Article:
A post by writer Ann Jacobus:
During our fifties, many of our parents are reaching the ends of their lives and many of us are helping care for them.
It’s a difficult and emotional time; however, it can also be incredibly rich and fruitful.
Dying can teach us a lot about living.
There’s a great post by a palliative care worker, Bronnie Ware, called “Regrets of the Dying.” The concerns expressed by those who have accepted that they are in the “final stage” of their life, as Hospice refers to it, are pretty consistent.
The main regret of the dying is that they wish they’d lived life true to themselves and not to the expectations others had for them.
Got that? Our most likely regret when time is up: Not being true to oneself.
No one wishes they worked more and spent less time with family.
Most wish they’d maintained better connections with friends, and had the courage to express their true feelings
And last but not least, the dying wish they had let themselves be happy. Happiness is a choice.
A year and a half ago, I was flying back and forth to Dallas to help take care of my mom who had aggressive, small cell carcinoma in her lungs, colon, internal organs and eventually her brain.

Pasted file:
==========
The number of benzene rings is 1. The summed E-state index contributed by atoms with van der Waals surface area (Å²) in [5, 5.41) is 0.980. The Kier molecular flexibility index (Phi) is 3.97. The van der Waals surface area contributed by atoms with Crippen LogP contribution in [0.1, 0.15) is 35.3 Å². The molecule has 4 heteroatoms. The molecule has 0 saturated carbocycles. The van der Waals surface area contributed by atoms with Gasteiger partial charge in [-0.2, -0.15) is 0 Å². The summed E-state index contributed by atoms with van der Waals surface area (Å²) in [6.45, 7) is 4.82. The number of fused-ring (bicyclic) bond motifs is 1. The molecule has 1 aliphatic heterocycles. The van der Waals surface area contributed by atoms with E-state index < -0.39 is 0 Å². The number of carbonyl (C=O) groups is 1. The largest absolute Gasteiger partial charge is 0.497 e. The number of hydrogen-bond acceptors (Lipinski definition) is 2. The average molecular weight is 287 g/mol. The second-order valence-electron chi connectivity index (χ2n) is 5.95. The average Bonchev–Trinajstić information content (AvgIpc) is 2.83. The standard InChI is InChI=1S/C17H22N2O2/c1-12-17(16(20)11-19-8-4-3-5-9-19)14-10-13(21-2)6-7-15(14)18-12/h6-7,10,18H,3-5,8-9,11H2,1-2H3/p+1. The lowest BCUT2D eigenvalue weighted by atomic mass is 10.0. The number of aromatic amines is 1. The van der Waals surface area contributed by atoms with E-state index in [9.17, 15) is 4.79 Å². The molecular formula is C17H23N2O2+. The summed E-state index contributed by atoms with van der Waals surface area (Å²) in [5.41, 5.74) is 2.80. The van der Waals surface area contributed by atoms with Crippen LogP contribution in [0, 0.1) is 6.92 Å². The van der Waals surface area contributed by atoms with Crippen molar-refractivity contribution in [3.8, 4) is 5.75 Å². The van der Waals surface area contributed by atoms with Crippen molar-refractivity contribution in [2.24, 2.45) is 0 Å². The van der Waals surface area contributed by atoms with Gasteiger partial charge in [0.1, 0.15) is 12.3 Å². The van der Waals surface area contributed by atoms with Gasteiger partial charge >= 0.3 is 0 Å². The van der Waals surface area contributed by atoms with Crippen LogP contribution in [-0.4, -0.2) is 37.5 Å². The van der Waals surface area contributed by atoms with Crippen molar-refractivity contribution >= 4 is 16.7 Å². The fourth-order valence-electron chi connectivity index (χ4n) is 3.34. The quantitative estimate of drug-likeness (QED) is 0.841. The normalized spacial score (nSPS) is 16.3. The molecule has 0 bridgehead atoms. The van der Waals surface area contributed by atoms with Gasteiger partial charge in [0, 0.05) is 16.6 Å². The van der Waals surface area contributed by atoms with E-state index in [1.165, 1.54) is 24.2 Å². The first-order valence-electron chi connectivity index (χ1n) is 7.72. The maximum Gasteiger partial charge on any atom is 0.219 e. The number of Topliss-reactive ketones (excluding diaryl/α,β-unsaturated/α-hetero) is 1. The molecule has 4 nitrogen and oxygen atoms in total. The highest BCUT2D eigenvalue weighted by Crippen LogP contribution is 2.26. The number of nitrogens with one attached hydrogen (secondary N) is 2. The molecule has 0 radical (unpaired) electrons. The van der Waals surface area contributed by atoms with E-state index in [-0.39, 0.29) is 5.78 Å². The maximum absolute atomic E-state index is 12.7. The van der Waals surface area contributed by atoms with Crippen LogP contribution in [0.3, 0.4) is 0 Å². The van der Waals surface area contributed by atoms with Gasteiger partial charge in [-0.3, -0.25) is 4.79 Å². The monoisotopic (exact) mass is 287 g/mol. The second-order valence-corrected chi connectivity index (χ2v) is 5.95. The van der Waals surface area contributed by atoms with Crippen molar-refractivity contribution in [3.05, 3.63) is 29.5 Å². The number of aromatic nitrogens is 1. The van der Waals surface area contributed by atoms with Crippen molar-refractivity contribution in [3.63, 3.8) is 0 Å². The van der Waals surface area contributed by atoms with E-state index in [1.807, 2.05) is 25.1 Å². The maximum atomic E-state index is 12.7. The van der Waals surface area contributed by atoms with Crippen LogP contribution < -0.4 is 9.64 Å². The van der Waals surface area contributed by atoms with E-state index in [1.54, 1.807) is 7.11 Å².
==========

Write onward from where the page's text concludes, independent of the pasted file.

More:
She died peacefully December 1, 2011 at the age of seventy-four. She was otherwise in good shape and participated joyfully in all the events she could, including a shopping spree at the discount store Tuesday Morning, a mere two weeks earlier.
About a week before she died, we sat in her room.
I was leaving the next morning for California, planning on returning in eight days. I had been two weeks “on” caretaking, so was tired and ready to get home.
I didn’t know it was our last conscious time and conversation alone.
Lying in bed, she kicked up one of her legs and patted it. “I’m really going to miss them,” she said. “These have been good legs.”
I had to agree.
Then she said, “I really thought I would have more time.”
She knew the end was near.
She never did many of the things Hospice said were typical (like withdrawing), so I assumed she still had some time.
I ended up rushing back two days later because she took a sudden downturn, and didn’t really speak again.
Family members nearly always want to know how much time there is. Hospice wisely refrains from predicting. Things can change quickly and people die slower, faster and occasionally not at all.
The “final stage” of life though, is all about learning to give up control and taking full advantage of each moment.
Lessons not just for the dying.
Paradoxically, as a caretaker, you can get caught up in the taxing day-to-day and lose sight of the main event.
That night, Mom looked at me, her eyes bright with so much love it was unsettling.
Our family tends toward undemonstrative, but Mom and I hugged a long time and said how much we meant to each other.
I’m so grateful that I seized that moment to express my love one last time and say goodbye even though I didn’t realize I was.
That I didn’t put it off, certain of having more time.
Because I didn’t.
So, to your folks, and all those you love, say everything you need to say.
Hug a lot.
Also: Appreciate your body. It’s a great piece of engineering and biology.
Top–Ann’s mom, Libby Jacobus, in Dallas, Texas
Middle– Libby, Ann, and Ann’s sister Lacy near Mexico City